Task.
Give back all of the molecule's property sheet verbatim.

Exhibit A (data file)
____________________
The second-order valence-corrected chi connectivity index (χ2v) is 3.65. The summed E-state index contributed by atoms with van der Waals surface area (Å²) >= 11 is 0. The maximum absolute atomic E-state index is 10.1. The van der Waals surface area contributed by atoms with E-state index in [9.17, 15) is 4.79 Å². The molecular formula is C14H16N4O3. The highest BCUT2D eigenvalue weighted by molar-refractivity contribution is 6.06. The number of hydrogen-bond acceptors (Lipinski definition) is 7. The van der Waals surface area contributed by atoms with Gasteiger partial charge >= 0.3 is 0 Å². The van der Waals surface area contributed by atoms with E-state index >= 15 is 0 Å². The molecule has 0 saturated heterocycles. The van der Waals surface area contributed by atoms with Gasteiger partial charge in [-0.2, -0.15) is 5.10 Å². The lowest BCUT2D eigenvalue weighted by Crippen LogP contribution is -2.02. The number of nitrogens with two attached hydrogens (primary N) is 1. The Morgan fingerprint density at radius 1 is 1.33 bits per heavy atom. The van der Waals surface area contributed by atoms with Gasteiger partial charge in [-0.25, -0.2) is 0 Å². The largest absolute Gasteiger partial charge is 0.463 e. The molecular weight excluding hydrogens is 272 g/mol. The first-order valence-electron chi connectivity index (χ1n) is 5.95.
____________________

The second-order valence-corrected chi connectivity index (χ2v) is 3.65. The summed E-state index contributed by atoms with van der Waals surface area (Å²) >= 11 is 0. The maximum absolute atomic E-state index is 10.1. The van der Waals surface area contributed by atoms with E-state index in [9.17, 15) is 4.79 Å². The molecular formula is C14H16N4O3. The highest BCUT2D eigenvalue weighted by molar-refractivity contribution is 6.06. The number of hydrogen-bond acceptors (Lipinski definition) is 7. The van der Waals surface area contributed by atoms with Gasteiger partial charge >= 0.3 is 0 Å². The van der Waals surface area contributed by atoms with E-state index >= 15 is 0 Å². The molecule has 0 saturated heterocycles. The van der Waals surface area contributed by atoms with Gasteiger partial charge in [-0.2, -0.15) is 5.10 Å². The lowest BCUT2D eigenvalue weighted by Crippen LogP contribution is -2.02. The number of nitrogens with two attached hydrogens (primary N) is 1. The Morgan fingerprint density at radius 1 is 1.33 bits per heavy atom. The van der Waals surface area contributed by atoms with Gasteiger partial charge in [-0.25, -0.2) is 0 Å². The largest absolute Gasteiger partial charge is 0.463 e. The molecular weight excluding hydrogens is 272 g/mol. The first-order valence-electron chi connectivity index (χ1n) is 5.95.